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I'm putting this in the Victory discussion even though it's directly about Harley. Indirectly though; it's about all bike prices in general. With the market being depressed due to an aging customer base; it won't only affect one brand. I guess with Victory it's kinda a moot point since they quit anyway and pushed the value down on our Vic's but this does add another downward force to consider.

It's sad young people today are far more content to sit in a recliner with their X-Box or whatever and play virtual games rather than get a motorcycle and feel the wind and feeling of flying while never leaving the ground. Gonna be a lot of fat 20, 30, and 40 year olds if this trend continues... and they are going to miss out on real life by settling for their virtual one.

Harley-Davidson cuts shipments forecast; shares skid

"We are downgrading Harley-Davidson to 'market-perform' based on increased conviction that motorcycle demand in the United States is in the throes of secular erosion," Bernstein analyst David Beckel said.
Beckel noted that the "Generation Y" - those born in the 1980s and early 1990s - was adopting motorcycling at a far lower rate than prior generations.
-snip-
The company said it expected to ship 39,000 to 44,000 motorcycles in the current quarter, suggesting a decline of up to 20 percent.
Retail motorcycle sales fell 9.3 percent in the United States, its biggest market, and 6.7 percent globally in the second quarter ended June 25.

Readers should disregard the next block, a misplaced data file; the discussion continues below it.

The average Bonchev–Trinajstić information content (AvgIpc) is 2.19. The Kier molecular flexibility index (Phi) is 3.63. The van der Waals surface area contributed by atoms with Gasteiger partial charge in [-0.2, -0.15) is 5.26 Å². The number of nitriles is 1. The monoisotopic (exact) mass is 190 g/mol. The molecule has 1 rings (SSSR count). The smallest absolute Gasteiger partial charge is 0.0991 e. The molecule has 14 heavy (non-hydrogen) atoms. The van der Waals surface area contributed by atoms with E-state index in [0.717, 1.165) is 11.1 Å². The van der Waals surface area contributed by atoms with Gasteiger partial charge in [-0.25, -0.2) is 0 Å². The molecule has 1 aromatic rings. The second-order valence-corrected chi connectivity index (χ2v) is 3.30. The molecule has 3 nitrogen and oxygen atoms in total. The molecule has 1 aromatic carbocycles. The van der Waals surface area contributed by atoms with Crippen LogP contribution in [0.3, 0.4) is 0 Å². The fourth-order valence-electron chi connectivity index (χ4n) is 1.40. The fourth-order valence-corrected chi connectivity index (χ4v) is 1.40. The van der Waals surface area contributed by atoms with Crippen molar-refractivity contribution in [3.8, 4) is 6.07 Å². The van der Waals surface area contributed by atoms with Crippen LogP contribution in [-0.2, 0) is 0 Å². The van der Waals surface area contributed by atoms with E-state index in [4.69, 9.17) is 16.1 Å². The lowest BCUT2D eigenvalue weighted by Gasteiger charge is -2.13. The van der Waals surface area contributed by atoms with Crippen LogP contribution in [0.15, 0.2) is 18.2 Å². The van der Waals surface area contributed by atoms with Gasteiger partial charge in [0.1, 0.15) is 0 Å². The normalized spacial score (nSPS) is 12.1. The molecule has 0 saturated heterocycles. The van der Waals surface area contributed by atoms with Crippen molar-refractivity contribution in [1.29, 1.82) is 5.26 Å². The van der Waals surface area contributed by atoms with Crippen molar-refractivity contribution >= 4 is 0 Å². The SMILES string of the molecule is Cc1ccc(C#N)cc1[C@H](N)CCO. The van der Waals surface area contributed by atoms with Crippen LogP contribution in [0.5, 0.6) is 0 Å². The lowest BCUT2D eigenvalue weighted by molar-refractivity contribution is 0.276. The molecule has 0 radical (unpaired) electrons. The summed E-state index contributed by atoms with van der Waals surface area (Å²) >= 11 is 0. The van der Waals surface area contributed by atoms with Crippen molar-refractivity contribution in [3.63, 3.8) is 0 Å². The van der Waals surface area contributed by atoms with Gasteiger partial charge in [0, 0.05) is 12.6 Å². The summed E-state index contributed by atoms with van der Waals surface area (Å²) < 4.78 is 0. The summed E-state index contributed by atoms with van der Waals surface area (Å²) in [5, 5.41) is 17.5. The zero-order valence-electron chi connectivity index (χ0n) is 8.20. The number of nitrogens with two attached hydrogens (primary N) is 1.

Harley said its share in the U.S. big-bike market fell to 48.5 percent from 49.5 percent a year earlier.
-snip-
Revenue per motorcycle rose about $437 to $15,530 in the quarter, but revenue from motorcycles and related products fell about 5.6 percent to $1.58 billion.
 

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Discussion Starter #2
At this point I'm glad I decided to just hang on to what I have but if things continue on this trend line; it will really put a dent in the value of our bikes.
 

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Really difficult to ride a motorcycle and text or facebook at the same time (although I have seen it done, much to my dismay). The Gen Y'ers just don't givafuk. Cars, too. They can just get an Uber so they can get to where they want and not have to take their nose out of their phone or tablet.
 

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Here in UK